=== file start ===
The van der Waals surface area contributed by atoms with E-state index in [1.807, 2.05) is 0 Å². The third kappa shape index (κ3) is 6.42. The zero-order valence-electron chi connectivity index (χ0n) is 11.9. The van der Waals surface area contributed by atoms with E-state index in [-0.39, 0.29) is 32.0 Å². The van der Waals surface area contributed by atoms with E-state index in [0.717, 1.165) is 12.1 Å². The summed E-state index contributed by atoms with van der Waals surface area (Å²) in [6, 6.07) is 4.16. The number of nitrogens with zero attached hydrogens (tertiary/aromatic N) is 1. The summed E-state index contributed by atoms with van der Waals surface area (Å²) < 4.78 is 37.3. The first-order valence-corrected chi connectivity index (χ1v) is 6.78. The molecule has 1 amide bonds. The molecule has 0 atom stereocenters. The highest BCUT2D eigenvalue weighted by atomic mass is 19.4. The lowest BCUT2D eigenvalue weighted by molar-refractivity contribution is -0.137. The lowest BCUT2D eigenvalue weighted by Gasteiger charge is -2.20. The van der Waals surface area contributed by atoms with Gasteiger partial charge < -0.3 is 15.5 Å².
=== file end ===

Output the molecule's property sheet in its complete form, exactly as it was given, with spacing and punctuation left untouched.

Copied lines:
The van der Waals surface area contributed by atoms with E-state index in [1.807, 2.05) is 0 Å². The third kappa shape index (κ3) is 6.42. The zero-order valence-electron chi connectivity index (χ0n) is 11.9. The van der Waals surface area contributed by atoms with E-state index in [-0.39, 0.29) is 32.0 Å². The van der Waals surface area contributed by atoms with E-state index in [0.717, 1.165) is 12.1 Å². The summed E-state index contributed by atoms with van der Waals surface area (Å²) in [6, 6.07) is 4.16. The number of nitrogens with zero attached hydrogens (tertiary/aromatic N) is 1. The summed E-state index contributed by atoms with van der Waals surface area (Å²) < 4.78 is 37.3. The first-order valence-corrected chi connectivity index (χ1v) is 6.78. The molecule has 1 amide bonds. The molecule has 0 atom stereocenters. The highest BCUT2D eigenvalue weighted by atomic mass is 19.4. The lowest BCUT2D eigenvalue weighted by molar-refractivity contribution is -0.137. The lowest BCUT2D eigenvalue weighted by Gasteiger charge is -2.20. The van der Waals surface area contributed by atoms with Gasteiger partial charge < -0.3 is 15.5 Å².